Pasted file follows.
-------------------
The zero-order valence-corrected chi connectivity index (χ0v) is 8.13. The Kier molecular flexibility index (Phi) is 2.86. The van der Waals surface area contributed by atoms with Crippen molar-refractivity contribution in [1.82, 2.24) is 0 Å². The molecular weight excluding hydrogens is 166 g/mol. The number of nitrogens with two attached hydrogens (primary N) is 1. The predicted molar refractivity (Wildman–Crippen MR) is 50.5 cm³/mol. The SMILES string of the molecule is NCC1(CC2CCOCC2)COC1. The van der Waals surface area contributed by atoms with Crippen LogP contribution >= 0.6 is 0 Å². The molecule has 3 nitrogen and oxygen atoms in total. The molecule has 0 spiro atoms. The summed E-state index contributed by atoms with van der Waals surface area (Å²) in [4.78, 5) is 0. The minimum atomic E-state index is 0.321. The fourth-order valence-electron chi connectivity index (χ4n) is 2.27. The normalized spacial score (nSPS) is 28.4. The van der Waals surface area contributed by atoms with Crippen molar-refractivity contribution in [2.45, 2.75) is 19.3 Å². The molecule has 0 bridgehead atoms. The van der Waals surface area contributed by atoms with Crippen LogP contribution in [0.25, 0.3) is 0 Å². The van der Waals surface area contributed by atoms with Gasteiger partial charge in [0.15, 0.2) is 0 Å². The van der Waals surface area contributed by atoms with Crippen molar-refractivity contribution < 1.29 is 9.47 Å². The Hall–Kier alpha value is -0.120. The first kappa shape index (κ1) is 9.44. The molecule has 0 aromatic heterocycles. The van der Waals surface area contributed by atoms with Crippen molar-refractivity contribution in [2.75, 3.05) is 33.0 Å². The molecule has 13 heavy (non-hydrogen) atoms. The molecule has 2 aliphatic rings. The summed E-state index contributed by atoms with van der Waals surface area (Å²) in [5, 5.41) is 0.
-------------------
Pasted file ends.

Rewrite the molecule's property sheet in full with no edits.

The zero-order valence-corrected chi connectivity index (χ0v) is 8.13. The Kier molecular flexibility index (Phi) is 2.86. The van der Waals surface area contributed by atoms with Crippen molar-refractivity contribution in [1.82, 2.24) is 0 Å². The molecular weight excluding hydrogens is 166 g/mol. The number of nitrogens with two attached hydrogens (primary N) is 1. The predicted molar refractivity (Wildman–Crippen MR) is 50.5 cm³/mol. The SMILES string of the molecule is NCC1(CC2CCOCC2)COC1. The van der Waals surface area contributed by atoms with Crippen LogP contribution >= 0.6 is 0 Å². The molecule has 3 nitrogen and oxygen atoms in total. The molecule has 0 spiro atoms. The summed E-state index contributed by atoms with van der Waals surface area (Å²) in [4.78, 5) is 0. The minimum atomic E-state index is 0.321. The fourth-order valence-electron chi connectivity index (χ4n) is 2.27. The normalized spacial score (nSPS) is 28.4. The van der Waals surface area contributed by atoms with Crippen molar-refractivity contribution in [2.45, 2.75) is 19.3 Å². The molecule has 0 bridgehead atoms. The van der Waals surface area contributed by atoms with Crippen LogP contribution in [0.25, 0.3) is 0 Å². The van der Waals surface area contributed by atoms with Gasteiger partial charge in [0.15, 0.2) is 0 Å². The van der Waals surface area contributed by atoms with Crippen molar-refractivity contribution < 1.29 is 9.47 Å². The Hall–Kier alpha value is -0.120. The first kappa shape index (κ1) is 9.44. The molecule has 0 aromatic heterocycles. The van der Waals surface area contributed by atoms with Crippen molar-refractivity contribution in [2.75, 3.05) is 33.0 Å². The molecule has 13 heavy (non-hydrogen) atoms. The molecule has 2 aliphatic rings. The summed E-state index contributed by atoms with van der Waals surface area (Å²) in [5, 5.41) is 0.